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Facing the Dangers of Pornography

Protus Sibukule of Project Nomad-Eldoret, Kenya

It was a blessing to travel to Nairobi during the summer for the Project Nomad regional training.

We are excited to produce more videos for the people of the Pokot tribe in their own language, so biblical teaching is easier for them to understand. The videos we’ve produced for this people group are not only watched, but the Lord uses the videos to inspire change in the hearts of those who watch them.

Our newest project is a 25-minute video on the dangers of pornography.

We are also working on a series for youth based on 1 Timothy 4:12 to address the issues of faith, love, purity, and speech. Pray these resources will challenge people to walk more closely with the Lord.

The Path of Moses (Part Two)

Mark Allen met Musa at a Project Nomad training in Ghana over the summer. Musa was the eldest son of the Imam of the largest mosque in Tamale. Click here to read Part One of how Musa came to know the Lord, escaped death, and attended Bible college.

Mark Allen, Project Nomad Coordinator

Musa joined a church planting group after completing his missionary training in Accra. He discovered that his connection with the Muslim community gave him a unique perspective on planting churches. The Lord blessed him, and the organization asked him to lead a team that was headed to northern Ghana. The team would be based in his home city, Tamale.

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Facing his past head-on, Musa went to Tamale and saw the same success in reaching the Muslim community. He started a number of house churches in the area while being shunned by his father, who wouldn’t allow him to talk to his family.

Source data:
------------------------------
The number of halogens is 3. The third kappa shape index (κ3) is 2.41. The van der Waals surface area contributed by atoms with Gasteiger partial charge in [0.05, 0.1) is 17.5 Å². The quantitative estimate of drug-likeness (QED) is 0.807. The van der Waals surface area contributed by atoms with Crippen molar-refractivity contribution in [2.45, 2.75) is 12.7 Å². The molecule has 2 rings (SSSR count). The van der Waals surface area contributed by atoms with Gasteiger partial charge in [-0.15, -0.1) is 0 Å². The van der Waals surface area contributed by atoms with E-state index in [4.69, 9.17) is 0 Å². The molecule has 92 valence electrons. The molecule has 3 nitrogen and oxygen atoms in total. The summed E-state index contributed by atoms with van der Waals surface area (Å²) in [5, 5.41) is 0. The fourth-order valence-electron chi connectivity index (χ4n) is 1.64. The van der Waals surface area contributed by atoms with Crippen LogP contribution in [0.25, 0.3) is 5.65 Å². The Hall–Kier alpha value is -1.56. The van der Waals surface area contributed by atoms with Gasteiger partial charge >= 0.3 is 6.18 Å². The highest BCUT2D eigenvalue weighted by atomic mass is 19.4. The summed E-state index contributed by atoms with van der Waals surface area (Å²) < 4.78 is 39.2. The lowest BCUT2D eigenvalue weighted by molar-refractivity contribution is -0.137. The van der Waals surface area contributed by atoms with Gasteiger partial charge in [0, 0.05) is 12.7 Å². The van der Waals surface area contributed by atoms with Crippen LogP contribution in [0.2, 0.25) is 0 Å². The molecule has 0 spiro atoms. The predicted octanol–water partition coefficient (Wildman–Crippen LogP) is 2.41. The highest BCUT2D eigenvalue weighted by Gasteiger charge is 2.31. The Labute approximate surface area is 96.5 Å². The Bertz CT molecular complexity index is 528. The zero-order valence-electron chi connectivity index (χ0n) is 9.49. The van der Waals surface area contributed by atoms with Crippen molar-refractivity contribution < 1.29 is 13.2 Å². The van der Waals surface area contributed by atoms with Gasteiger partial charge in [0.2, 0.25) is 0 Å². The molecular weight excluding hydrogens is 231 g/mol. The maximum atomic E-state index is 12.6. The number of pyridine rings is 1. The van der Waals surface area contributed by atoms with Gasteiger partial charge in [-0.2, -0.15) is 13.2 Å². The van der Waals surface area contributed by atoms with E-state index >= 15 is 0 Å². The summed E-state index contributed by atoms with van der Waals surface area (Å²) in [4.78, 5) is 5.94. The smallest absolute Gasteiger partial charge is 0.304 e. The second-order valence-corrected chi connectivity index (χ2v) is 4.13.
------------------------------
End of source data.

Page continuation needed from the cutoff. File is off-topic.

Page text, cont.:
One day the elders of his father’s mosque appeared at his door. His father was dead, and there was a problem. The status and power of Musa’s father in the community as the Imam of Tamale’s largest mosque put Musa’s father in the “untouchable” category. No one felt worthy to perform the Muslim burial ritual. They wanted Musa to perform the ritual without including any “Christian” beliefs.

Musa agreed. The next day he conducted the burial rites. He respectfully washed and dried  his father’s body, wrapped it in cloth, moved the body to an open casket, and loaded the casket onto the back of a truck. Mourners followed the truck to the cemetery where Musa alone lifted his father’s body and placed it in the prepared grave, carefully rolling the Imam’s body to face Mecca as part of the ritual.

Musa followed the burial rites to the letter, respecting the Muslim tradition and gaining the respect of the community. Some people came to Musa afterwards and said, “Tell us more about the Jesus you follow.” Many converted to Christianity soon after the burial of Musa’s father.

Musa continues to work at church planting and preaching. In addition, he is now the leader of Tamale’s developing Project Nomad team, which has started producing culturally relevant videos about the Gospel to be shared with communities in and around the area.

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He’s no longer known by the Arabic translation of his name. Instead he uses the English version, Pastor Moses.

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What an amazing path he’s taken to become a true disciple.

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The Path of Moses (Part One)

Mark Allen, Project Nomad Coordinator

The title of this story sounds like a sermon title or the latest faith-based blockbuster, doesn’t it? After conducting Project Nomad training in Tamale, Ghana, I learned the amazing story of one of the attendees that sounded like it could have come from a Hollywood movie.

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Musa was the eldest son of the Imam of the largest mosque in Tamale. When he was a boy, Musa would diligently make the call to prayer daily each of the five times, in Arabic, over the mosque’s loudspeaker system. His young voice reached thousands in his community. He assisted his father in leading the prayers while learning the duties of an Imam, and his father hoped that Musa would one day stand in his place.